I suppose it would have been neater to open proceedings on January 1, yet if I had I would’ve missed the emergence of Donald Trump as a Republican contender, the hysteria over Tyson Fury’s inclusion in the BBC Sports Personality of the Year line-up, the Christmas floods and the death of Lemmy. Okay, so the closing weeks of 2015 seem quite tame when one examines the seismic shifts of 2016 as an almost-whole, but it was exactly one year ago today when the first edition of the Winegum Telegram was published, and I felt like marking that anniversary by casting my retrospective eye over the past twelve months before we reach the end of what has been an eventful (if rarely enjoyable) year.
Gruesome reports of gang-rapes attributed to Middle Eastern migrants in Cologne on New Year’s Eve opened the year with further questions raised over Angela Merkel’s ‘open door’ immigration policy, and that wouldn’t be the end of the issue as 2016 rolled on. The biggest, not to say saddest, cultural event of January was the unexpected death of David Bowie. For those of us whose adolescent identity – and indeed adult one – was shaped by the multi-layered impact of this unique artist, his passing was one of those rare occasions when the death of an individual one has never personally met can impact as much as the death of a friend.
February marked the fifth anniversary of the Arab Spring, with the shock waves of the shake-up continuing to reverberate throughout the year in virtually every country in the Middle East and beyond. The month also saw the surprise arrival of Bernie Sanders as a leading Democratic candidate in the US Presidential race, giving Hillary Clinton the kind of challenge she hadn’t anticipated; if only things had turned out differently. The same could be said from the perspective of David Cameron, who announced the date for the EU Referendum in February, firing the starting pistol of a marathon that would end with his resignation. If only the entire nauseating collective of Hollywood A-listers had taken a leaf out of Cameron’s book and retired from public life before staging the politically-correct Nuremberg Rally masquerading as the Oscars ceremony on the last day of the month, with the biggest bucket of vomit reserved for Lady GaGa’s Victim’s Symphony.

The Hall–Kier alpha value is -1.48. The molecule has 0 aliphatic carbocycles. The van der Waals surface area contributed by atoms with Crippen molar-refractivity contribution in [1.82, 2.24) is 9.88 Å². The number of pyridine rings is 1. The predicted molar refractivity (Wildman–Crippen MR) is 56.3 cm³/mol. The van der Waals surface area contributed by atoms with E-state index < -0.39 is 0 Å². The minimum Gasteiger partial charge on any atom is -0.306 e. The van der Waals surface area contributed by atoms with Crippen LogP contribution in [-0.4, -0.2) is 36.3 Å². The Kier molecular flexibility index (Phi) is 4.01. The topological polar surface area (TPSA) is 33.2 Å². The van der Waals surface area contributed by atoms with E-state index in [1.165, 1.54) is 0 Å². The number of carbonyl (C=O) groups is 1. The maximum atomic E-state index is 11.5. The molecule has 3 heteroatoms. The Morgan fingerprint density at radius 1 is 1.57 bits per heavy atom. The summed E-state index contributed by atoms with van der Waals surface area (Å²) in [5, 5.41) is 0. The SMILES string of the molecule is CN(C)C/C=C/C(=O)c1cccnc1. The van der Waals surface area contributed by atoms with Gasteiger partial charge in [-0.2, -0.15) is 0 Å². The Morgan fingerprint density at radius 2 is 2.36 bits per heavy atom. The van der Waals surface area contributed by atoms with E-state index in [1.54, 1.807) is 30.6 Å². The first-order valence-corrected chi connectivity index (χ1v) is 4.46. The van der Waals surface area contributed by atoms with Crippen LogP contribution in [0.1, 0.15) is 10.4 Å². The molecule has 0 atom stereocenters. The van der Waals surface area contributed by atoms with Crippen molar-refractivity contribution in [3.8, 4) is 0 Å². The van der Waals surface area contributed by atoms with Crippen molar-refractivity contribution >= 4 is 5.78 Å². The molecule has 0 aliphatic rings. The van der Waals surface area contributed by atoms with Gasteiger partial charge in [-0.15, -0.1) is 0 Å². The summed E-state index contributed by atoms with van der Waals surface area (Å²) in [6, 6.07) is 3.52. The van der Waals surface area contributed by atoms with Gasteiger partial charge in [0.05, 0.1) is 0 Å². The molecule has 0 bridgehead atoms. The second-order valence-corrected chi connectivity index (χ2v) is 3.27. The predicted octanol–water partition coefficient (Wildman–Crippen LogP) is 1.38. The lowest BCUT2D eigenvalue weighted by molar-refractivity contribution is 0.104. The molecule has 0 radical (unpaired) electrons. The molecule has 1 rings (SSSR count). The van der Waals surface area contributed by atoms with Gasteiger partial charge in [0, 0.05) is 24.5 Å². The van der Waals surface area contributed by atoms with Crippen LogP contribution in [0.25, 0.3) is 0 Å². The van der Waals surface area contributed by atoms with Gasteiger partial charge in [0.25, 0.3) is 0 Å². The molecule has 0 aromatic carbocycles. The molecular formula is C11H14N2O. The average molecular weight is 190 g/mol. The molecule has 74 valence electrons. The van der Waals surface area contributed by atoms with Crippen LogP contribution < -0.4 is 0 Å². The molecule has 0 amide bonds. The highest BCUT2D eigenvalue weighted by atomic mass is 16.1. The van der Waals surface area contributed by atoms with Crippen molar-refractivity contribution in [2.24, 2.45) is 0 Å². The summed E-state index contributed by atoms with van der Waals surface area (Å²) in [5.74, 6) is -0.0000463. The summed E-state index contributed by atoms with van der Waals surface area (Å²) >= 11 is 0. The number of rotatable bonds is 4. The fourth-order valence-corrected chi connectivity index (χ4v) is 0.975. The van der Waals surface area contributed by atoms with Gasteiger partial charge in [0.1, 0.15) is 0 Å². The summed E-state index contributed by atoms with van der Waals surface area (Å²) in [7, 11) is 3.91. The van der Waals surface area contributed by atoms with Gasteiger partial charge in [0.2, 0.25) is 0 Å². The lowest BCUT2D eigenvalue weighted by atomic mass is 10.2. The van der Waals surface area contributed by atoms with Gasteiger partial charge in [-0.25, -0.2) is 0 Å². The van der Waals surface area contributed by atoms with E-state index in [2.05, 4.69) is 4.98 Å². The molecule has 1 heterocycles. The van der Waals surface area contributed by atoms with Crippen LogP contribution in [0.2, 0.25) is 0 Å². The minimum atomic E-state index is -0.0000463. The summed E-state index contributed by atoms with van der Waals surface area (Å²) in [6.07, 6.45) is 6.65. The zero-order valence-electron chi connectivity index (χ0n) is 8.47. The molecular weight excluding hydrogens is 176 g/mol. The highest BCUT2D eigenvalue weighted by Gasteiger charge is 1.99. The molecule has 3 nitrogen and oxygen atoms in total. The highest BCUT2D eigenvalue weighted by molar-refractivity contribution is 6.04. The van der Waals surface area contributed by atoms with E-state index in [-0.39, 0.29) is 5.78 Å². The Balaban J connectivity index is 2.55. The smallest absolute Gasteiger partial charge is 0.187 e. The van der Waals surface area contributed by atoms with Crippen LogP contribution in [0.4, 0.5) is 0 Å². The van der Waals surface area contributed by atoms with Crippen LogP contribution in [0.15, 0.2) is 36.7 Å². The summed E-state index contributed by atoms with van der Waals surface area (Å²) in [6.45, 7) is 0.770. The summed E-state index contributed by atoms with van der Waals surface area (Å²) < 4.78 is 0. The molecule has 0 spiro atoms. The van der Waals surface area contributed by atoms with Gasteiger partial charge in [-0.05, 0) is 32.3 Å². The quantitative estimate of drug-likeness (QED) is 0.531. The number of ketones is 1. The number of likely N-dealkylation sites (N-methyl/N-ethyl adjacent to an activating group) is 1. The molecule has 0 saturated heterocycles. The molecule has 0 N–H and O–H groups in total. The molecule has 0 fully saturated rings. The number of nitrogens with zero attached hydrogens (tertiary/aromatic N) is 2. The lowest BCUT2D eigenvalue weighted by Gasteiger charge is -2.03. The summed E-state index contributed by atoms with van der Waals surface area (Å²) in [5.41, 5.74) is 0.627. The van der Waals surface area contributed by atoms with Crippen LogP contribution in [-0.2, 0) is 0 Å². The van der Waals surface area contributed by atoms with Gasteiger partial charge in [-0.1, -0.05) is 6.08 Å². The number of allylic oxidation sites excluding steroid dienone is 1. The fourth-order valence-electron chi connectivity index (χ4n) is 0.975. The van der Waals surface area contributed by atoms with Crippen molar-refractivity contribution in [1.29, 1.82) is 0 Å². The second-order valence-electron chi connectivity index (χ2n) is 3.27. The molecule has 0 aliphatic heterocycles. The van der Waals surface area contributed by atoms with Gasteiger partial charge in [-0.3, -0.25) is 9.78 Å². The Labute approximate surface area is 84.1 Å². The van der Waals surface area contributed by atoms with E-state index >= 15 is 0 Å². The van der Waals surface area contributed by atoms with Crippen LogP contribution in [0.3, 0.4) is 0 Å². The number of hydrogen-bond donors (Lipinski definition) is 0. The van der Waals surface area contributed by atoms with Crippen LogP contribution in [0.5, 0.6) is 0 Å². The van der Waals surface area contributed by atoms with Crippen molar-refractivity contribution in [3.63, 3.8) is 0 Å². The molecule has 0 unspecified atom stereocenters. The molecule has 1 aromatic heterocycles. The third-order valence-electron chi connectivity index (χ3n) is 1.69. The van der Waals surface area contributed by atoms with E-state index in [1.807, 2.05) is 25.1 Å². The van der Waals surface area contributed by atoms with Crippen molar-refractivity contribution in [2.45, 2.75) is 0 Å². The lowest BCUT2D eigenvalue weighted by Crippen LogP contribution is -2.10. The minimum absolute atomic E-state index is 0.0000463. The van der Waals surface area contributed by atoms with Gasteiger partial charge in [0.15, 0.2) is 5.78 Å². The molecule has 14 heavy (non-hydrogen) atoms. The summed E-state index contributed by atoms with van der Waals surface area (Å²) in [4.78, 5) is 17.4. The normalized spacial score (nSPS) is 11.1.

March saw the wave of Puritan censorship and intolerance of free speech contaminating North American and UK universities continue to grab headlines after the unpleasant experience of Canadian journalist Lauren Southern in Vancouver, whilst other notable departures from a more open-minded age included ‘Coronation Street’ creator Tony Warren, Beatles producer George Martin, Prog Rock’s premier keyboard virtuoso Keith Emerson, legendary Dutch football auteur Johan Cruyff, and the print edition of the Independent. Work and Pensions Secretary Iain Duncan Smith quit the Cabinet in the wake of the latest George Osborne attack on the claimants of disability benefits, realising he would be the man carrying the can when the shit hit the fan; he quickly threw in his lot with the Leave team in a bid to rescue his career. However, next to the carnage unleashed on the streets of Brussels by yet more European Jihadists, IDS’s hissy fit was rightly relegated to a footnote of 2016.
The Referendum campaign gathered pace in April, though internal wrangles within both major parties served as a distraction, such as Ken Livingstone’s ill-advised comments that kick-started Labour’s anti-Semitism row. BHS, Victoria Wood and Prince were added to 2016’s dearly departed, though Her Majesty reached a milestone by overtaking Queen Victoria as the country’s longest-serving sovereign. Meanwhile, a belated verdict in the Hillsborough Inquiry reminded the public that our police forces have been riddled with corruption for almost as long as Elizabeth II has been on the throne.